Even though I grew up in New Mexico (which has it's own bite-your-fingers-off good food; the Manhattan Cafe in Deming, New Mexico, has one of the best green chile burrito plates that you'll ever have the good fortune to find, and their Huevos Rancheros (verde) are a deliriously good breakfast) my Father was a Philly boy born and raised, so from time to time we'd make the cross-country drive to visit relatives and whatnot, and a trip (or two) to Pat's was always in order.
I can remember one night (actually an early morning) near Christmas, when I was about fourteen years old, and my older brother, who was 20 years my senior, and grew up in Philly, had taken me on a tour of the "old neighborhoods" that culminated in the traditional pilgrimage to Pat's.
It was something like 2:00 a.m., and snowing hard, and we dodged the cars slithering down the street and joined the line of people waiting their turn at the window, and while we waited I craned my neck to see the signed photographs under glass that are plastered under the awning, and I can remember thinking that this was Philly's version of the Hollywood walk of Stars or something; athletes and actors and politicians spanning five decades (that was in the '70's) jostle for room under there, and it looks as though anyone who WAS anyone is under there somewhere.
And just as the smell of rain on greasewood and juniper woodsmoke and green chile and sopapillas are some of the unique things that define New Mexico, you ain't BEEN to Philly until you stand under that awning in the wee hours of the morning in a snowstorm, watching the cars slipping and sliding down those old converted cart tracks that became the streets in Center City (apparently no one, or hardly anyone, drives a pickup back there, and they've apparently never heard of four-wheel drive) and listening to that Philly accent, and then stepping up to the window and delivering the traditional "Two cheese wit," and that night, to my enduring joy, the guy behind the grill sized me up in my boots and Stetson hat, pointed the spatula at me, and delivered his verdict on behalf of the entire city:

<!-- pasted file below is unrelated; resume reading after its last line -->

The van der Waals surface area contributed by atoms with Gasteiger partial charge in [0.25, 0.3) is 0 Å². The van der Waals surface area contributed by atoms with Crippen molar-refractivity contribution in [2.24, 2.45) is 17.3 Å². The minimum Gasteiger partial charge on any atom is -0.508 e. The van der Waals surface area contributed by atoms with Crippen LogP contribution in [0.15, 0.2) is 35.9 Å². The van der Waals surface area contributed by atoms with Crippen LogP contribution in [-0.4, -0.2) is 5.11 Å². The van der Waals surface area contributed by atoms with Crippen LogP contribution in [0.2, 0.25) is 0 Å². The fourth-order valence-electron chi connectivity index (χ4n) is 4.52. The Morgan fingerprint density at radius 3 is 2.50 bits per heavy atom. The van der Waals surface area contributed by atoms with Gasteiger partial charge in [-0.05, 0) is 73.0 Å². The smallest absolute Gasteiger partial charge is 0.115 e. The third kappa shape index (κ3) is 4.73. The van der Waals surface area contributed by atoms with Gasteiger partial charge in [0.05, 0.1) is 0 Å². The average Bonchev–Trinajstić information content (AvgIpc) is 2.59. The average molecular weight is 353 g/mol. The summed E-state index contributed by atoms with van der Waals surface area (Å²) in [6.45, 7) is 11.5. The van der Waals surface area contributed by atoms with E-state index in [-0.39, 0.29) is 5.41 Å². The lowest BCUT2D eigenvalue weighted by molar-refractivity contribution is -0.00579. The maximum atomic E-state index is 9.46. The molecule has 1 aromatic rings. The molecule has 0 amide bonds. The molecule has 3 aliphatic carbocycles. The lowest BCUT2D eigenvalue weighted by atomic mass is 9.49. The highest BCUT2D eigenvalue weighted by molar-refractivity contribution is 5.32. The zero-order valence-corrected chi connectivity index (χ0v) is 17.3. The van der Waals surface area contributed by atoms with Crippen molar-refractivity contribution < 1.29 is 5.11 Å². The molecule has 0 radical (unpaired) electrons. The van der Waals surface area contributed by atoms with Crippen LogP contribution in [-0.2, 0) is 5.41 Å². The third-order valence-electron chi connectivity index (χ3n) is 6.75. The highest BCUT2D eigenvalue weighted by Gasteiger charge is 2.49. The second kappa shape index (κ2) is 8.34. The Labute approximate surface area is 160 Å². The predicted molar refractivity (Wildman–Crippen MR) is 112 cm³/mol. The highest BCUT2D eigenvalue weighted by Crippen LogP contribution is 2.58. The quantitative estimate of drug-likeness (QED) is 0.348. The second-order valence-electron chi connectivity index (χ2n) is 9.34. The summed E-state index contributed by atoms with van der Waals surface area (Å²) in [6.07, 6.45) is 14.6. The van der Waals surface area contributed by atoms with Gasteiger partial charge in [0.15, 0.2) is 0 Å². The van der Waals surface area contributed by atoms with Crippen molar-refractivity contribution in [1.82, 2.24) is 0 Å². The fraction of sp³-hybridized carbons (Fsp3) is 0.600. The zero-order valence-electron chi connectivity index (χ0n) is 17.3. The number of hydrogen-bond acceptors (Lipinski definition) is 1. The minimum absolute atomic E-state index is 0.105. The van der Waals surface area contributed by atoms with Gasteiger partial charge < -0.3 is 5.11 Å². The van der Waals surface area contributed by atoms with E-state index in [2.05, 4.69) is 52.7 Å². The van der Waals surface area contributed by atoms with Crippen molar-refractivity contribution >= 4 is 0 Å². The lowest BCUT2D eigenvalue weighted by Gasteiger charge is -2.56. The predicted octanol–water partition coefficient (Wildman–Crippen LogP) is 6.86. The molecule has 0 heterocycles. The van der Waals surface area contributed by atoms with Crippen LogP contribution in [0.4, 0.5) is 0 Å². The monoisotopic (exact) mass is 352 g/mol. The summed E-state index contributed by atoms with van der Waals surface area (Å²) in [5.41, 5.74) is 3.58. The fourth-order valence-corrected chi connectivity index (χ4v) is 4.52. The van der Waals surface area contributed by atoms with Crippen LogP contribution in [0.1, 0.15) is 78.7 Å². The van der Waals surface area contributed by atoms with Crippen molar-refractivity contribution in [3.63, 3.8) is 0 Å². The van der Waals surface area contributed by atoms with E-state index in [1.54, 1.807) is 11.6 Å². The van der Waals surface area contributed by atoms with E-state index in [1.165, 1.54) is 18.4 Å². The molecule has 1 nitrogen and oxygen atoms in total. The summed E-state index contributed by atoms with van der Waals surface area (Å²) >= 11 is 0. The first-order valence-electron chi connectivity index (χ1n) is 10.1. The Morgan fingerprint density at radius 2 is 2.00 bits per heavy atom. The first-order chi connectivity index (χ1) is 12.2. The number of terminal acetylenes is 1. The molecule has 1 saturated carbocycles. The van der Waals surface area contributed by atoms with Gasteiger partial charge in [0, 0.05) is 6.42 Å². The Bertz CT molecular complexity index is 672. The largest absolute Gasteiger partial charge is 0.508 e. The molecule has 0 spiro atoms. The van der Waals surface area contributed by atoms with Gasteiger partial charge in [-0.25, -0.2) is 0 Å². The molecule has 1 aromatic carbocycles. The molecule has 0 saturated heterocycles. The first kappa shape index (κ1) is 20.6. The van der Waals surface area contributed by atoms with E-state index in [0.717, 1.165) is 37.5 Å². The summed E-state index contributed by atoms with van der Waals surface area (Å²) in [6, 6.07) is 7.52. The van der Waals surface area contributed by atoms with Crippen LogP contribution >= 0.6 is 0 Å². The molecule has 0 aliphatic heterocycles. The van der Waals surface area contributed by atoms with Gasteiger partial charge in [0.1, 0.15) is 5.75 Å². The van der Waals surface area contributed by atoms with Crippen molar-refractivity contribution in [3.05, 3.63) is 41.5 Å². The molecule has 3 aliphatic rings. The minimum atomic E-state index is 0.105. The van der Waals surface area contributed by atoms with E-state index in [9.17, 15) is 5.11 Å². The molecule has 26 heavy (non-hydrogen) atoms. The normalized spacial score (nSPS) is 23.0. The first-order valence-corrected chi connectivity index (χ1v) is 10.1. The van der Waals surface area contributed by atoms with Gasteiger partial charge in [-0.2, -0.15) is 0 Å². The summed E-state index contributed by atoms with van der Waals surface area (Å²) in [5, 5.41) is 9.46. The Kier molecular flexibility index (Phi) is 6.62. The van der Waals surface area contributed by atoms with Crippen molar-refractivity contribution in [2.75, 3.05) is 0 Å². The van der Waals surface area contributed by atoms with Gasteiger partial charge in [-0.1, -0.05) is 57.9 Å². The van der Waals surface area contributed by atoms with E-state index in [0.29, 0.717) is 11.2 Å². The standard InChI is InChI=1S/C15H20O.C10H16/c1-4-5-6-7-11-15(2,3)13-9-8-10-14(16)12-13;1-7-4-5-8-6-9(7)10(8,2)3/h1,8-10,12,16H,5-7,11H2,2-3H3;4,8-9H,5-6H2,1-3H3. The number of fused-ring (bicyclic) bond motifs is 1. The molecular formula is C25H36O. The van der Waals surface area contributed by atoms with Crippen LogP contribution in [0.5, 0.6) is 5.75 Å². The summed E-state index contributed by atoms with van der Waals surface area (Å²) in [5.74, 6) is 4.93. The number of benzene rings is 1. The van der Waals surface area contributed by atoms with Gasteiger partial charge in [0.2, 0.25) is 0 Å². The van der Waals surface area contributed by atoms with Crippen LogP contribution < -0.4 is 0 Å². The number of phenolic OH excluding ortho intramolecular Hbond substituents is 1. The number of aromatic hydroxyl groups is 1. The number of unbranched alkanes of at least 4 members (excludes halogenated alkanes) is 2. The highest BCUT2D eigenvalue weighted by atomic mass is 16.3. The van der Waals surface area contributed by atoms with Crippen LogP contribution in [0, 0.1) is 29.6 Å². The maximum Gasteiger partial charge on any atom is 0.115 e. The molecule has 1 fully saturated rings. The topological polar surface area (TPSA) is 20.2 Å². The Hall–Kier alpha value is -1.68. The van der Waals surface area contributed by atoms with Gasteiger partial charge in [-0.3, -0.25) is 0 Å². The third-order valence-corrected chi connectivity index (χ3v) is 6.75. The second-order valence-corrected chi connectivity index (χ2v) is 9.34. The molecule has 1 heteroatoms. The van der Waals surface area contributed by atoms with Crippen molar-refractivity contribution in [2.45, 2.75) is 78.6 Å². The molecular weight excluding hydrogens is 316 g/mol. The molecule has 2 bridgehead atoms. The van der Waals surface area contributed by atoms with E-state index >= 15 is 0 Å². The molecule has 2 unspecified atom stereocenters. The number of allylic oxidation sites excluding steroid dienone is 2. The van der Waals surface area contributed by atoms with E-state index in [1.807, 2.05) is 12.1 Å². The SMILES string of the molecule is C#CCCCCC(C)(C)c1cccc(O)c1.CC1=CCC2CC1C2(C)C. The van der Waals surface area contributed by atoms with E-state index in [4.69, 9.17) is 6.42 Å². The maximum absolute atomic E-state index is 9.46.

"You ain't FROM here, are you?
"No, sir," I replied; "I'm from New Mexico, but my Daddy grew up in Fish Town."
The line behind me was getting a little restless, at least the people who weren't close enough to see or hear what was going on, but he looked me up and down once more, and then said,
"Yeah, I knew right away that you wasn't from here. Didn't I say that?" (this to his compatriot behind the grill, who nodded, but kept that steak moving on the grill).
And then, to cap off the perfect Philly encounter, he wagged the spatula at me and said,
"But look; we don't take no pesos here; you got any American money to pay wit?"
I'm still laughing about that forty years later; it was the distilled essence of Philly in a couple of sentences, but thankfully I had some "American money" to trade for our cheesesteaks, so it all came out all right.
I just wish that they would have taken my picture to put under the awning.